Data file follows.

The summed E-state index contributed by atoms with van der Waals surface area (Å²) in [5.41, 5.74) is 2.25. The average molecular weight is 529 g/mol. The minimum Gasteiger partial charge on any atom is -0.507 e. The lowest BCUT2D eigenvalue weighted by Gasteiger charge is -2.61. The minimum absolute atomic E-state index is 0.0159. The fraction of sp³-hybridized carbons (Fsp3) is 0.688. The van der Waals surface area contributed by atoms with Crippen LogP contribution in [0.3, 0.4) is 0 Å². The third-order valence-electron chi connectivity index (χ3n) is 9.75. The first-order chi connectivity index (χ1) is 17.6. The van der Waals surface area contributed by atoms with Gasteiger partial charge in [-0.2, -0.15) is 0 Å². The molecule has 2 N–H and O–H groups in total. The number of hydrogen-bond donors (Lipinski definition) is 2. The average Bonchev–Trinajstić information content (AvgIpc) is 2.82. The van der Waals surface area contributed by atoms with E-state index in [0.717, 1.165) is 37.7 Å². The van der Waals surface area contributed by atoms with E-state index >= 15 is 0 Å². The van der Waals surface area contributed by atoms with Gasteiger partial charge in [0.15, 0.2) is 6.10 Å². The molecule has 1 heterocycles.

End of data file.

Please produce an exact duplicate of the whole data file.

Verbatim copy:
The summed E-state index contributed by atoms with van der Waals surface area (Å²) in [5.41, 5.74) is 2.25. The average molecular weight is 529 g/mol. The minimum Gasteiger partial charge on any atom is -0.507 e. The lowest BCUT2D eigenvalue weighted by Gasteiger charge is -2.61. The minimum absolute atomic E-state index is 0.0159. The fraction of sp³-hybridized carbons (Fsp3) is 0.688. The van der Waals surface area contributed by atoms with Crippen LogP contribution in [0.3, 0.4) is 0 Å². The third-order valence-electron chi connectivity index (χ3n) is 9.75. The first-order chi connectivity index (χ1) is 17.6. The van der Waals surface area contributed by atoms with Gasteiger partial charge in [-0.2, -0.15) is 0 Å². The molecule has 2 N–H and O–H groups in total. The number of hydrogen-bond donors (Lipinski definition) is 2. The average Bonchev–Trinajstić information content (AvgIpc) is 2.82. The van der Waals surface area contributed by atoms with E-state index in [0.717, 1.165) is 37.7 Å². The van der Waals surface area contributed by atoms with E-state index >= 15 is 0 Å². The van der Waals surface area contributed by atoms with Gasteiger partial charge in [0.15, 0.2) is 6.10 Å². The molecule has 1 heterocycles.